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Molega Lake Park
Molega Lakeis a Lunenburg attraction you don’t want to miss. Quiet and peaceful, you’ll see a few homes dotted around the lake. There are picnic tables and benches to sit on and self-actualize, or to watch the swimming members of your group if you don’t feel like jumping in. Sometimes you just need peace and quiet, and while that can be hard to find at a Nova Scotia beach, it’s easy to find at a Nova Scotian lake, especially this one.
564 Molega Lake Road, Lunenburg; 902-541-1343
Mickey Hill is a provincial park that features a lake, a river, and…a suspension bridge? Yes, this park is a bit rougher around the edges of the lake than most of this list, and the design fits this pattern accordingly. You’ll find a lakeside beach and a riverside picnic area, but in between the trails go up steep staircases, boardwalks over the roughest parts, and a suspension bridge for fun. If you’re looking for a beginner’s adventure, Mickey Hill is the place to go.
7956 Highway 8, Graywood
Porter’s Lake is just outside of Dartmouth, and it might be the best outdoor base of operations close to the capital. They have camping sites that include RV sites, and there are also accessible sites so everyone can come along. You can even bring a leashed pet! You could spend your whole vacation on the lake with a wide range of activities available, and there are also trails within the park. If you want to do some out-of-park days too, you can absolutely do that, since you’ll find a huge list of suggested day trips at the link below. Pitch your tent(s) and get ready for some outdoor lakeside living!
1160 West Porter’s Lake Road, West Porter’s Lake; 902-827-2250
Sackville Lakes Provincial Park
Another spot of urban wilderness, Sackville Lakes Provincial Park is a fun destination year-round. The lakes are beautiful, and there are trails that take you around both of them. Of course, the most popular time is the summer, when you can swim in the lakes and enjoy the view of the wetlands and old-growth forests from the water. The beach has supervised swimming in the summer, and it’s close enough that if people are feeling snacky it’s easy to run to the store for candy and trail mix.
440 First Lake Drive, Lower Sackville
Shubenacadie Grand Lake
Another of the lakes along the Shubenacadie canals, Grand Lake is actually the last one, way out by the airport. It’s a popular destination for history buffs to see Lock 5, the only restored lock in the canal system, and fishers can catch everything from bass to salmon depending on the season. There are also two provincial parks alongside the lake (which will give you an idea of how big it is), so you can camp and enjoy boating and picnicking for a few days. And hey, if you’ve got folks coming from out of town (which will likely be possible this summer), they don’t have to drive far to join you for a jump in the lake!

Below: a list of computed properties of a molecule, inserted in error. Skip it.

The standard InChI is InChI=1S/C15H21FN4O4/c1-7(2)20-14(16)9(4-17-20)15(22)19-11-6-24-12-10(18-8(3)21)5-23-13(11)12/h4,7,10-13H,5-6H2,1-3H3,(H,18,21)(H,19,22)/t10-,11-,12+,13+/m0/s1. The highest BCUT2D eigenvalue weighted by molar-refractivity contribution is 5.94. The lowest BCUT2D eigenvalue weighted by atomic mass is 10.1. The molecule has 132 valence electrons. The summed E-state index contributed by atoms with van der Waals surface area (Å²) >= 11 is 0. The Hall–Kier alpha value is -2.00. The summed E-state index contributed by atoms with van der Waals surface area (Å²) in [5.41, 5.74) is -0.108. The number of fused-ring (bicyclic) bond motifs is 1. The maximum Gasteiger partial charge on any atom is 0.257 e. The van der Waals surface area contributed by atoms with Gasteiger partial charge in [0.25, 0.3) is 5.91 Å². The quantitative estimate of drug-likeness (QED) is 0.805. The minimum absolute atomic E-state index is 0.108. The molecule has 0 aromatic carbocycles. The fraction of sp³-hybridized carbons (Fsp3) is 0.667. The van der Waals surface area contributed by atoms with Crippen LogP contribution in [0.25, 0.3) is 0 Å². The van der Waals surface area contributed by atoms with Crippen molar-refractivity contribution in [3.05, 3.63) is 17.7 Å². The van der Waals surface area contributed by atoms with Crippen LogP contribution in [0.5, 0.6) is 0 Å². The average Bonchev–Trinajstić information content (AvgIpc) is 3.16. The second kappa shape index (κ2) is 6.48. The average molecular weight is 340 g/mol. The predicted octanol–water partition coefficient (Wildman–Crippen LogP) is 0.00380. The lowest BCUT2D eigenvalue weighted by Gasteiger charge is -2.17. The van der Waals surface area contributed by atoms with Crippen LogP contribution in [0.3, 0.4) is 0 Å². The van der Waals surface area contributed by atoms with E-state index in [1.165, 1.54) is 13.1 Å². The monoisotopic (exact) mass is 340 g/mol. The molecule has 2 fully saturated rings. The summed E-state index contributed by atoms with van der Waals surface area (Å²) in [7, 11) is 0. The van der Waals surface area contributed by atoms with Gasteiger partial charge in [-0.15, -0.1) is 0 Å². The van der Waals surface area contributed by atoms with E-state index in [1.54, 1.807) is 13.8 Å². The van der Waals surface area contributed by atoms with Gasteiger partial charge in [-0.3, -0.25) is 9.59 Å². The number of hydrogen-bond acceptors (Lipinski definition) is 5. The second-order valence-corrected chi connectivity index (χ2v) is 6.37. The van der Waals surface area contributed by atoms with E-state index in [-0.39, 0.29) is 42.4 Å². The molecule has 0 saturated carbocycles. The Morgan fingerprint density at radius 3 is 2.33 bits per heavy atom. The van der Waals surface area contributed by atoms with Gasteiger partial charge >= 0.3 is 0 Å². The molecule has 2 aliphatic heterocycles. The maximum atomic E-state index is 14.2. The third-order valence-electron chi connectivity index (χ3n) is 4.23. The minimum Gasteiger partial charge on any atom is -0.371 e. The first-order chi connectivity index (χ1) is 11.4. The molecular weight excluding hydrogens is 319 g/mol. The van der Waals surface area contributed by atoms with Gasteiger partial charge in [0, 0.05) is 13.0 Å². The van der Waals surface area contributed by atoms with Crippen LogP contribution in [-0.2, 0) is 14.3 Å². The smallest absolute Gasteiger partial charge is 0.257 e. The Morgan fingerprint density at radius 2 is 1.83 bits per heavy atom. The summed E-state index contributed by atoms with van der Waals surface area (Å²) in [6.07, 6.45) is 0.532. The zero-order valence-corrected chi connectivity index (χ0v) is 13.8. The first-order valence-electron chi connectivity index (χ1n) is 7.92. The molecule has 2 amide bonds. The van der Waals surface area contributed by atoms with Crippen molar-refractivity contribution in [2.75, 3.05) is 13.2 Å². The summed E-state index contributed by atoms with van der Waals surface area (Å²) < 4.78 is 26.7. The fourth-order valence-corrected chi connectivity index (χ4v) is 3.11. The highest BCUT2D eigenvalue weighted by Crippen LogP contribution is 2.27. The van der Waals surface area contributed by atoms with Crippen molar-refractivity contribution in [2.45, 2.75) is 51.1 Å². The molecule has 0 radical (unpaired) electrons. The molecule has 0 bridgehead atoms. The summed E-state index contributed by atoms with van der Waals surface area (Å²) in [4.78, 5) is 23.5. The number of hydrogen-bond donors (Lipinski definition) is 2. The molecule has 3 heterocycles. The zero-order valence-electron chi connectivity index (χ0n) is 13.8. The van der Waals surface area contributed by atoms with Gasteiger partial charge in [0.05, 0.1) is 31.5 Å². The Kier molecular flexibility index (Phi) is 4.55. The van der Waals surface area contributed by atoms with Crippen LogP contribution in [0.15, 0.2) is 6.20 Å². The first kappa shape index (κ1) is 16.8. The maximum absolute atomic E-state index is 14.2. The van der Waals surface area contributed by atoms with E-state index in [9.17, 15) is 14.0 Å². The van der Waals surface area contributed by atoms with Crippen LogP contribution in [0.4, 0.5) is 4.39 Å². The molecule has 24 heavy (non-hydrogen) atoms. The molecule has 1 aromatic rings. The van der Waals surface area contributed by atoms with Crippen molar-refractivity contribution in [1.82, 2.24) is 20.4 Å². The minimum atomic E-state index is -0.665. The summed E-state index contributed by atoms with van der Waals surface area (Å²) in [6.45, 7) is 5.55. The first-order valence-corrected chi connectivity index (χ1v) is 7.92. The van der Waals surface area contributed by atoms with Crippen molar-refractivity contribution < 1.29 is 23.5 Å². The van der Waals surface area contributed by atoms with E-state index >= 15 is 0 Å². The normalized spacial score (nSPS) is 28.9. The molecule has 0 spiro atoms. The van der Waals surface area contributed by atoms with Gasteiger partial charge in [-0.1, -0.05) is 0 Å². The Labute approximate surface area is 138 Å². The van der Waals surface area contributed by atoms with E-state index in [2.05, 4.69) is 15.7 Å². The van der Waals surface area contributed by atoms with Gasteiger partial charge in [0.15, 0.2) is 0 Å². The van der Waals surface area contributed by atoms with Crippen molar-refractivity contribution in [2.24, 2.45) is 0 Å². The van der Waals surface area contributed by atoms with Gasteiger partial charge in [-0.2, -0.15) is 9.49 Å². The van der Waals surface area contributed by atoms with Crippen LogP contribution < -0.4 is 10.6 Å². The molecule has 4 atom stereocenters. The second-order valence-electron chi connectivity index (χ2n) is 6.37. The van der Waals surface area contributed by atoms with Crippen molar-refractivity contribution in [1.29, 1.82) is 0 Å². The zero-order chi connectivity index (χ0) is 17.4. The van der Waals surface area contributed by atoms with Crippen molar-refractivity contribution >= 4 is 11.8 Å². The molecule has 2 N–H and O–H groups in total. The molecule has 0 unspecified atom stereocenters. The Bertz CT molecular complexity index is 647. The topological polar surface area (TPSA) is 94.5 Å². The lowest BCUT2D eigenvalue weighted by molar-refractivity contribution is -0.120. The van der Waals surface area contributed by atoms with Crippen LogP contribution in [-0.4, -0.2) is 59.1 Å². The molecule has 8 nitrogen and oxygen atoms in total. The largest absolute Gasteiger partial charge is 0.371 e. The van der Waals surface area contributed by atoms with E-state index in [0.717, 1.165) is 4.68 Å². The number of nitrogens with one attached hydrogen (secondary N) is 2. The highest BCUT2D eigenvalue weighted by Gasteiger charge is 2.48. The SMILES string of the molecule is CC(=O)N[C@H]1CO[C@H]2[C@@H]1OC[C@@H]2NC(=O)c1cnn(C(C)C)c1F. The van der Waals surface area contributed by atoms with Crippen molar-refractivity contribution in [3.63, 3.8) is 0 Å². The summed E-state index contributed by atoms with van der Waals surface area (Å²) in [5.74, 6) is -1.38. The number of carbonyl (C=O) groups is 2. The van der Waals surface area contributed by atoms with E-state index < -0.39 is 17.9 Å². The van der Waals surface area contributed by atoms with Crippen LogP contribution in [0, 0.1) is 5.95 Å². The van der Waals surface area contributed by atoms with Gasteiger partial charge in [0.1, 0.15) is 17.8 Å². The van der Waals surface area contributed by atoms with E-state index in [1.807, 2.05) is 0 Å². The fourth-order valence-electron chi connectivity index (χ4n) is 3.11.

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So this lake is not made out of tea, just like Chocolate Lake isn’t made out of chocolate…although now I’m wondering if tea in lake water would taste different than regular tea. As long as you boil it, right? Anyways, it’s also called Purcell’s Pond so this might not even be relevant. Whatever you call it, it’s close to Halifax and provides some lovely swimming, although it’s quite deep in parts so keep an eye on the little ones. There are also some trails around the lake—you can even get into the Backlands. Just bring some waterproof footwear: with all the water, it gets pretty boggy.
Victoria Park is the outdoor highlight of Truro. This park is full of things to do, from a heated outdoor pool, waterfalls, play areas, and of course, a lake. This lake is along the reservoir trail, so it’s not for swimming in, but it’s perfect for observing waterfowl and having a watery view to complement the forest-y one. Bring a picnic, climb Jacob’s Ladder, and when you’re ready to take a swim, jump in the pool!
29 Park Road, Truro; 902-893-6078
Williams Lake is now encompassed by Shaw Wilderness Park, the bouncing baby of Nova Scotian parks. Designated only in 2020, it’s now an entire area dedicated to the pursuit of wild adventures, and the protection of those wild spaces. You can now trek to Williams Lake without having to cross private property, and enjoy exactly why generations of Haligonians have made the trip out. It’s a beautiful big lake perfect for swimming, and since it is a bit of a walk everyone who goes out there is committed to having a good time, so you’re sure to have a great day at the lake.
By: Adrienne Colborne